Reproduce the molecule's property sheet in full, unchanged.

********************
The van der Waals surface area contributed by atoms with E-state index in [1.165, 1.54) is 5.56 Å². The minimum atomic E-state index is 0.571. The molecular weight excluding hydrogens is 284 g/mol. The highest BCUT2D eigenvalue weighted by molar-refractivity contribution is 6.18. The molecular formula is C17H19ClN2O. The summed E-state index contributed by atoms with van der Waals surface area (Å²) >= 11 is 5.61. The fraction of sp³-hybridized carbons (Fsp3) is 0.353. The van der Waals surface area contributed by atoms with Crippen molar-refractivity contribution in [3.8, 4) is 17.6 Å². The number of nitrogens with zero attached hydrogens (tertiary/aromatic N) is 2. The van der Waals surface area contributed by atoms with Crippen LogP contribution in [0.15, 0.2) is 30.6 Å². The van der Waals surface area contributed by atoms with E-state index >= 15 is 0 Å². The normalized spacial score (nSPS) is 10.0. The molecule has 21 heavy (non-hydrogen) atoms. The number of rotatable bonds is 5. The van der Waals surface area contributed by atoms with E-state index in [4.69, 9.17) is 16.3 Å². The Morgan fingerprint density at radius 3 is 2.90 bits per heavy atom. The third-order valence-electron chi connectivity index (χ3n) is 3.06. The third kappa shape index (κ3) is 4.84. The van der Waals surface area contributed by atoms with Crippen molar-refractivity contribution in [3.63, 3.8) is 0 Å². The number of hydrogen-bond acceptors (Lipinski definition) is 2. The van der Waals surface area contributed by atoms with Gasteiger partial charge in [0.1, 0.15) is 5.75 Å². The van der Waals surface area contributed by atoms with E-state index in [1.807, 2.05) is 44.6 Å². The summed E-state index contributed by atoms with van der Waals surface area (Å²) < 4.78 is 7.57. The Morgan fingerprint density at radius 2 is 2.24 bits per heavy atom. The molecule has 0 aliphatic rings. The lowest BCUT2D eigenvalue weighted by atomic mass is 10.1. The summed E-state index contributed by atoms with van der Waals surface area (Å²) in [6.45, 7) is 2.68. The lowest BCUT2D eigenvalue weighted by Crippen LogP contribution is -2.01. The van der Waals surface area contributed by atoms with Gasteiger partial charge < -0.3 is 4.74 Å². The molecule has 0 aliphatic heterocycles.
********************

The van der Waals surface area contributed by atoms with E-state index in [1.165, 1.54) is 5.56 Å². The minimum atomic E-state index is 0.571. The molecular weight excluding hydrogens is 284 g/mol. The highest BCUT2D eigenvalue weighted by molar-refractivity contribution is 6.18. The molecular formula is C17H19ClN2O. The summed E-state index contributed by atoms with van der Waals surface area (Å²) >= 11 is 5.61. The fraction of sp³-hybridized carbons (Fsp3) is 0.353. The van der Waals surface area contributed by atoms with Crippen molar-refractivity contribution in [3.8, 4) is 17.6 Å². The number of nitrogens with zero attached hydrogens (tertiary/aromatic N) is 2. The van der Waals surface area contributed by atoms with Crippen LogP contribution in [0.15, 0.2) is 30.6 Å². The van der Waals surface area contributed by atoms with E-state index >= 15 is 0 Å². The normalized spacial score (nSPS) is 10.0. The molecule has 21 heavy (non-hydrogen) atoms. The number of rotatable bonds is 5. The van der Waals surface area contributed by atoms with E-state index in [4.69, 9.17) is 16.3 Å². The Morgan fingerprint density at radius 3 is 2.90 bits per heavy atom. The third-order valence-electron chi connectivity index (χ3n) is 3.06. The third kappa shape index (κ3) is 4.84. The van der Waals surface area contributed by atoms with Crippen molar-refractivity contribution in [3.63, 3.8) is 0 Å². The number of hydrogen-bond acceptors (Lipinski definition) is 2. The van der Waals surface area contributed by atoms with Gasteiger partial charge in [0.1, 0.15) is 5.75 Å². The van der Waals surface area contributed by atoms with E-state index in [1.807, 2.05) is 44.6 Å². The summed E-state index contributed by atoms with van der Waals surface area (Å²) < 4.78 is 7.57. The Morgan fingerprint density at radius 2 is 2.24 bits per heavy atom. The molecule has 0 aliphatic rings. The lowest BCUT2D eigenvalue weighted by atomic mass is 10.1. The summed E-state index contributed by atoms with van der Waals surface area (Å²) in [6.45, 7) is 2.68. The lowest BCUT2D eigenvalue weighted by Crippen LogP contribution is -2.01. The van der Waals surface area contributed by atoms with Gasteiger partial charge < -0.3 is 4.74 Å². The molecule has 0 aliphatic heterocycles.